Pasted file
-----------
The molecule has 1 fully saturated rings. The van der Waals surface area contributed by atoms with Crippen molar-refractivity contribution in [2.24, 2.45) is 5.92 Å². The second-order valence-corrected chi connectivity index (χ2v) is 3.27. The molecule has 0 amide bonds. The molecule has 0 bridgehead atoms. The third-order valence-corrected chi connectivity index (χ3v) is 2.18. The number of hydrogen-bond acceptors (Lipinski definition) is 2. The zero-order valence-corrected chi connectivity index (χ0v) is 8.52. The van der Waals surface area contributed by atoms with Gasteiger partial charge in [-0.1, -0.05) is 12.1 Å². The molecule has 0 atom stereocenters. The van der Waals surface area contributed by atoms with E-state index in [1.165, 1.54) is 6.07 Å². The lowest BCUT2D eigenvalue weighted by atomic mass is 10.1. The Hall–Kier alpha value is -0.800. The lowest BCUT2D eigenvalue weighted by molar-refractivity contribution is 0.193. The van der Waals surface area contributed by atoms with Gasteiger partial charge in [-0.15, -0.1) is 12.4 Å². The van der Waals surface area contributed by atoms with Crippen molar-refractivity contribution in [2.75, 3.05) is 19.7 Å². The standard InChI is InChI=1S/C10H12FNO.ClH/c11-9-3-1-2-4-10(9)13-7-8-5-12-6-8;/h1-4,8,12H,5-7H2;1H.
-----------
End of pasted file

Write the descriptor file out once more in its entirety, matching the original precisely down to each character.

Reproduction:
The molecule has 1 fully saturated rings. The van der Waals surface area contributed by atoms with Crippen molar-refractivity contribution in [2.24, 2.45) is 5.92 Å². The second-order valence-corrected chi connectivity index (χ2v) is 3.27. The molecule has 0 amide bonds. The molecule has 0 bridgehead atoms. The third-order valence-corrected chi connectivity index (χ3v) is 2.18. The number of hydrogen-bond acceptors (Lipinski definition) is 2. The zero-order valence-corrected chi connectivity index (χ0v) is 8.52. The van der Waals surface area contributed by atoms with Gasteiger partial charge in [-0.1, -0.05) is 12.1 Å². The molecule has 0 atom stereocenters. The van der Waals surface area contributed by atoms with E-state index in [1.165, 1.54) is 6.07 Å². The lowest BCUT2D eigenvalue weighted by atomic mass is 10.1. The Hall–Kier alpha value is -0.800. The lowest BCUT2D eigenvalue weighted by molar-refractivity contribution is 0.193. The van der Waals surface area contributed by atoms with Gasteiger partial charge in [-0.15, -0.1) is 12.4 Å². The van der Waals surface area contributed by atoms with Crippen molar-refractivity contribution in [2.75, 3.05) is 19.7 Å². The standard InChI is InChI=1S/C10H12FNO.ClH/c11-9-3-1-2-4-10(9)13-7-8-5-12-6-8;/h1-4,8,12H,5-7H2;1H.